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Klamath Salmon near extintion: Record Low Salmon River Salmon Runs – Three Times in a Row
Forks of Salmon, CA - Scientists and Conservationists were shocked last week to find out that the Salmon River fall Chinook run had dipped even lower than the previous year’s record low. Only an estimated 320 fall Chinook returned to the Salmon River according to the California Dept. of Fish and Game (CDFG). CDFG has counts for spawning fall Chinook that go back 27 years to 1978. A large tributary to the Klamath, the Salmon River had an all time low in 2004 with a run of 626 fall Chinook. Before that the record low had stood at 780 in 1999, as shown in the chart below.
Chart above shows run estimates according to California Department of Fish & Game. Low numbers could result in genetic bottlenecking and/or extinction. Click on chart for a larger format suitable for printing.
“This is especially disheartening considering that last was the previous lowest spring Chinook run on record. That makes this the third record low run in a row,” said Nat Pennington, Fisheries Program Coordinator for Salmon River Restoration Council.
Last fall’s run was low in most of the Klamath’s tributaries. For example, the Scott River had its second lowest run on record, following 2004’s record low run. Regulators and fishing communities alike worry that the last wild runs left in the Klamath basin are slowly going extinct.
The fisheries experts agree that over fishing is not part of the problem. Ocean and in-river salmon harvest quotas were the lowest in years. The Yurok Tribe even cancelled their commercial season to allow for more spawning in tributaries like the Scott and Salmon. Many point to the massive adult and juvenile fish kills in the Klamath in 2001 and 2002 when most of the adult salmon that returned to the river last year were born. Few will forget the Fish Kill of 2002, when low flows and high water temperatures left over 68,000 adult salmon dead before spawning.
According Karuk Tribe Biologist Toz Soto, “Over the past few years we have witness annual juvenile and adult fish kills because the Klamath has been too warm and the water quality too poor. These conditions are created by PacifiCorp’s dams in combination with the low releases from the Bureau of Reclamations’ Klamath Project. The salmon can’t take many more years of this.”
The Karuk Tribe’s ancestral homeland is in the middle of the Klamath Basin, below the dams. The Karuk is the second largest Tribe in California with over 3,400 members. Since time immemorial the Tribe has lived from the bounty of the river, but not any more. Last year Tribal fishermen caught a mere 200 fall Chinook. Recent reports indicate that loss of the fishery and other traditional foods are directly linked to the high rates of heart disease and diabetes among Tribal members.
“This is really not only about the fish, it’s about human health. These dams are literally taking food from the mouths of our children and affecting our overall health.,” according to Ron Reed, Cultural Biologist for the Karuk Tribe.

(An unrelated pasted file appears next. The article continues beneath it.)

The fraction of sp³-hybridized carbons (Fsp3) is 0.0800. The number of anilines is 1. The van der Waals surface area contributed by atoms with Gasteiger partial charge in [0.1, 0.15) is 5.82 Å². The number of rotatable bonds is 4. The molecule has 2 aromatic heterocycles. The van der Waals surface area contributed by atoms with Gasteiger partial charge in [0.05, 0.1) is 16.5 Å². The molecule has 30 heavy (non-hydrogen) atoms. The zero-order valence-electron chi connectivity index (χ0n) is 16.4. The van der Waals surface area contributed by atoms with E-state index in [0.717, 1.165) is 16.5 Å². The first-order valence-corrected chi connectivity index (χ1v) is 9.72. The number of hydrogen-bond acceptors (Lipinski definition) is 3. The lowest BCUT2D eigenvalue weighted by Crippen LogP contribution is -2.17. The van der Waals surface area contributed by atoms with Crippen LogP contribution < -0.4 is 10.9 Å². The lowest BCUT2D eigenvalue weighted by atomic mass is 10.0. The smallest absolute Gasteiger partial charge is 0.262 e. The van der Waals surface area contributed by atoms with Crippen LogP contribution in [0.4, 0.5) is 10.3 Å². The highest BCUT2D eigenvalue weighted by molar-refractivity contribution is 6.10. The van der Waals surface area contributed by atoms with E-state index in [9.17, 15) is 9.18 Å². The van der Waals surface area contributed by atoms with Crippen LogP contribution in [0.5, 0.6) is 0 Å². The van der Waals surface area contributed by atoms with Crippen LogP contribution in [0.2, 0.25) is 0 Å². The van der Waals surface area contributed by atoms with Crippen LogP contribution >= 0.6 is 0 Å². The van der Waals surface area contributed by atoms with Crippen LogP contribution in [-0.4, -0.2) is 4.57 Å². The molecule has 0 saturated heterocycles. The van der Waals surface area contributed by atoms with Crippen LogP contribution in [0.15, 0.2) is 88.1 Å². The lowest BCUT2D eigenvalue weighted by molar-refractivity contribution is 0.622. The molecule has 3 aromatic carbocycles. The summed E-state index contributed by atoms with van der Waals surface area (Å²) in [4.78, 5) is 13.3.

Regulators are still crunching numbers to see if the Klamath will meet the 35,000 fish natural spawning minimum set by the Magnuson Act. This population estimate is produced from the Klamath Basin Cooperative Chinook Spawning Surveys, involving the U.S. Forest Service, CDFG, U.S. Fish and Wildlife Service, Schools and the Salmon River Restoration Council. The size of the Klamath fall Chinook run effects future salmon fishing regulations and commercial quotas. Those who noticed the higher prices last year for wild salmon at docks from San Francisco to Portland can attribute some of that price hike to increased fishing regulations protecting the wild Klamath run, once the third largest on the west coast.
Tribes, fishermen, and conservationists are hoping that PacifiCorp’s dams, which block over 350 miles of historic spawning habitat, will be removed as part of the dam relicensing agreement which could be decided on later this year.
Others hope that upper basin agricultural interests and down river fisheries interests can work out some win-win solutions to put more water in the river’s future and provide certainty for farmers. “One big problem is money - most of the government grant sources for grassroots cooperative restoration and continued scientific research are drying up. It has been 20 years since president Reagan signed the Klamath Fisheries Restoration Act, which expires this year. Now is the time for Congress to revisit it’s commitment to the Klamath.” said Pennington. Pennington also encourages people in the northwest to keep abreast of current threats to salmon restoration or swallow the cost of high priced salmon steaks.
Editor’s note: The author / photographer, and individuals quoted in this article authorize the contents of this press release including pictures and charts to be copied in part or entirety and used freely by individuals in the press.